Ham Hill Roman Fort
Claudian Auxiliary Fort (AD 43–54)
The Iron-Age hillfort on Ham Hill, was probably re-used by the Roman army to site a permanent fortification within the territories of the Durotriges tribe. The site has yielded a number of finely-crafted pieces of Roman military equipment mostly identified as legionary in origin, also pieces of a scale-mail cuirass with possible auxiliary connotations. The quantity of and quality of the finds coupled with the sites dominance over a large part of the surrounding countryside makes it very likely that a Roman fort once existed here, with parallels perhaps at Hod Hill in Dorset and Brandon Camp in Worcestershire. There are no inscriptions on stone recorded in the R.I.B. for the Ham Hill fort, although a Roman milestone or honorific pillar has been uncovered beside the Fosse Way just to the west (vide infra).
Even though there are no physical remains in the form of typical V-shaped defensive ditches or rectangular groups of post-holes or foundation trenches of an identifiable Roman building to prove the presence of a fort, their absence is easily explained when you consider that any fort here would have been occupied for only a short space of time during the initial Claudian campaigns before the scene of action was removed to Wales and Northern Britain, and once the decision to abandon the fort had been made, its defences were probably levelled by the Romans prior to departure to prevent its possible re-use by any local dissident forces left to their rear.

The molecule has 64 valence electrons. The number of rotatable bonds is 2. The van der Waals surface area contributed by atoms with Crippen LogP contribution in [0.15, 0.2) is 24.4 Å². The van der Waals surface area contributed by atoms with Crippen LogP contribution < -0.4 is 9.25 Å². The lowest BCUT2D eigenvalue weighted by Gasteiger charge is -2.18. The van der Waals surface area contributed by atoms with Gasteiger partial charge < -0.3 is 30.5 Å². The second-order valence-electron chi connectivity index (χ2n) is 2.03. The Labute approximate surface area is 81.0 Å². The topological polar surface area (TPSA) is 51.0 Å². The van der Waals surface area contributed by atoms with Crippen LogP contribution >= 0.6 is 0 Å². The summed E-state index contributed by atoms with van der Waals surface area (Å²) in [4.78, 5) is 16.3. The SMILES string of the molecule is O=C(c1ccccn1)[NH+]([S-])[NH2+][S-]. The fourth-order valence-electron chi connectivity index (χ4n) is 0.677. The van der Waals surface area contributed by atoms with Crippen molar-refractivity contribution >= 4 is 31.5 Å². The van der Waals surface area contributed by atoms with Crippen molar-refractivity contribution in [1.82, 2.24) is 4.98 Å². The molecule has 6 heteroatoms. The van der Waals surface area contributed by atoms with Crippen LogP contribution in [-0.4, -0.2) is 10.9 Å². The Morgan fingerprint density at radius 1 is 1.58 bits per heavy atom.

RIB2229 - Milestone of Flavius Severus
For the Emperor Flavius Valerius Severus Pius Felix, most noble Caesar.
O FEL NOB
References for Ham Hill
- The Roman Inscriptions of Britain by R.G. Collingwood and R.P. Wright (Oxford 1965);
- Roman Britain by Peter Salway (Oxford 1981) p.93;
- The Roman Invasion of Britain by Graham Webster (Batsford, London, 1993);
Map References for Ham Hill
NGRef: ST4816 OSMap: LR193